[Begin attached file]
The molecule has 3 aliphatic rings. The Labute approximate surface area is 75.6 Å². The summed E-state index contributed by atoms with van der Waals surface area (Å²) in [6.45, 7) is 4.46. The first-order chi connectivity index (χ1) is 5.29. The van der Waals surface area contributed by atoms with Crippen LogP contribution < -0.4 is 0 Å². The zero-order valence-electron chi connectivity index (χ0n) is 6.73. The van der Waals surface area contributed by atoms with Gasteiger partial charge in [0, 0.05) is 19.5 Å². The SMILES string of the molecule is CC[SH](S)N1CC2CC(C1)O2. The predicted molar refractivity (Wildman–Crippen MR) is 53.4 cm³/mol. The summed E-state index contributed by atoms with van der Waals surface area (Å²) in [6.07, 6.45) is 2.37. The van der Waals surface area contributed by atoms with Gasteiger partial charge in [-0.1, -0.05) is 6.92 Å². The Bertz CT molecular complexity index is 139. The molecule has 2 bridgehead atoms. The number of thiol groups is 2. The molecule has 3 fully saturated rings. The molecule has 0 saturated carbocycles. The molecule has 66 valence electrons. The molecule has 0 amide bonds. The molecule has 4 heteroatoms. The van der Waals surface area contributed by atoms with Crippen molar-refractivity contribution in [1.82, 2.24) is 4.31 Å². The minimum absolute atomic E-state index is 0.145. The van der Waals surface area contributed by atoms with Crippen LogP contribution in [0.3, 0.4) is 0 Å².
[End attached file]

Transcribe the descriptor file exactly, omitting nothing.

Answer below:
The molecule has 3 aliphatic rings. The Labute approximate surface area is 75.6 Å². The summed E-state index contributed by atoms with van der Waals surface area (Å²) in [6.45, 7) is 4.46. The first-order chi connectivity index (χ1) is 5.29. The van der Waals surface area contributed by atoms with Crippen LogP contribution < -0.4 is 0 Å². The zero-order valence-electron chi connectivity index (χ0n) is 6.73. The van der Waals surface area contributed by atoms with Gasteiger partial charge in [0, 0.05) is 19.5 Å². The SMILES string of the molecule is CC[SH](S)N1CC2CC(C1)O2. The predicted molar refractivity (Wildman–Crippen MR) is 53.4 cm³/mol. The summed E-state index contributed by atoms with van der Waals surface area (Å²) in [6.07, 6.45) is 2.37. The van der Waals surface area contributed by atoms with Gasteiger partial charge in [-0.1, -0.05) is 6.92 Å². The Bertz CT molecular complexity index is 139. The molecule has 2 bridgehead atoms. The number of thiol groups is 2. The molecule has 3 fully saturated rings. The molecule has 0 saturated carbocycles. The molecule has 66 valence electrons. The molecule has 0 amide bonds. The molecule has 4 heteroatoms. The van der Waals surface area contributed by atoms with Crippen molar-refractivity contribution in [1.82, 2.24) is 4.31 Å². The minimum absolute atomic E-state index is 0.145. The van der Waals surface area contributed by atoms with Crippen LogP contribution in [0.3, 0.4) is 0 Å².